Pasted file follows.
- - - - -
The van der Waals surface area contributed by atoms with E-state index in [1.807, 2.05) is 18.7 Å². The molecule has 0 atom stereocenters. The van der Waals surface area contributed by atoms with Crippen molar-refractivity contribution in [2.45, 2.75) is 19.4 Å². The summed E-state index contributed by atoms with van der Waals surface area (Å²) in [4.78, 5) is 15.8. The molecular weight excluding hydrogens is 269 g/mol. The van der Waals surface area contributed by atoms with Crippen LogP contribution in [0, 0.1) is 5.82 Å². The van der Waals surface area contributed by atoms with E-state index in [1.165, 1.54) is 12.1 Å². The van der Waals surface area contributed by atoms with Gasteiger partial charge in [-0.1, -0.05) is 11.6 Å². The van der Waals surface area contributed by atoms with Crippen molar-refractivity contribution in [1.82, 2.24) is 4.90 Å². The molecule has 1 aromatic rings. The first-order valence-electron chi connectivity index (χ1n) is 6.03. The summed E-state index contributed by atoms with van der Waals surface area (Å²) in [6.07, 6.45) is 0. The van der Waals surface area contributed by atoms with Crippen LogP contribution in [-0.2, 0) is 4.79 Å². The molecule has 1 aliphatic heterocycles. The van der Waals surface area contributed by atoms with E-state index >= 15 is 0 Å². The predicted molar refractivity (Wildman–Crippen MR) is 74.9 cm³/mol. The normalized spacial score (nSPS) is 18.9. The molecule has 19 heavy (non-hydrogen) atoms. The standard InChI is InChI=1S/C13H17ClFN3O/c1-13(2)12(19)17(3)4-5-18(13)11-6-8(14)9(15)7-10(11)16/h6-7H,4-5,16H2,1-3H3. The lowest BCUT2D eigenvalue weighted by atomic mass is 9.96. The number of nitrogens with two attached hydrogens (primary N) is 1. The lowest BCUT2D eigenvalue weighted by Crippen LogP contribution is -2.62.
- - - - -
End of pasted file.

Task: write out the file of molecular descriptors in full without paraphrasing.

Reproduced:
The van der Waals surface area contributed by atoms with E-state index in [1.807, 2.05) is 18.7 Å². The molecule has 0 atom stereocenters. The van der Waals surface area contributed by atoms with Crippen molar-refractivity contribution in [2.45, 2.75) is 19.4 Å². The summed E-state index contributed by atoms with van der Waals surface area (Å²) in [4.78, 5) is 15.8. The molecular weight excluding hydrogens is 269 g/mol. The van der Waals surface area contributed by atoms with Crippen LogP contribution in [0, 0.1) is 5.82 Å². The van der Waals surface area contributed by atoms with E-state index in [1.165, 1.54) is 12.1 Å². The van der Waals surface area contributed by atoms with Gasteiger partial charge in [-0.1, -0.05) is 11.6 Å². The van der Waals surface area contributed by atoms with Crippen molar-refractivity contribution in [1.82, 2.24) is 4.90 Å². The molecule has 1 aromatic rings. The first-order valence-electron chi connectivity index (χ1n) is 6.03. The summed E-state index contributed by atoms with van der Waals surface area (Å²) in [6.07, 6.45) is 0. The van der Waals surface area contributed by atoms with Crippen LogP contribution in [-0.2, 0) is 4.79 Å². The molecule has 1 aliphatic heterocycles. The van der Waals surface area contributed by atoms with E-state index >= 15 is 0 Å². The predicted molar refractivity (Wildman–Crippen MR) is 74.9 cm³/mol. The normalized spacial score (nSPS) is 18.9. The molecule has 19 heavy (non-hydrogen) atoms. The standard InChI is InChI=1S/C13H17ClFN3O/c1-13(2)12(19)17(3)4-5-18(13)11-6-8(14)9(15)7-10(11)16/h6-7H,4-5,16H2,1-3H3. The lowest BCUT2D eigenvalue weighted by atomic mass is 9.96. The number of nitrogens with two attached hydrogens (primary N) is 1. The lowest BCUT2D eigenvalue weighted by Crippen LogP contribution is -2.62.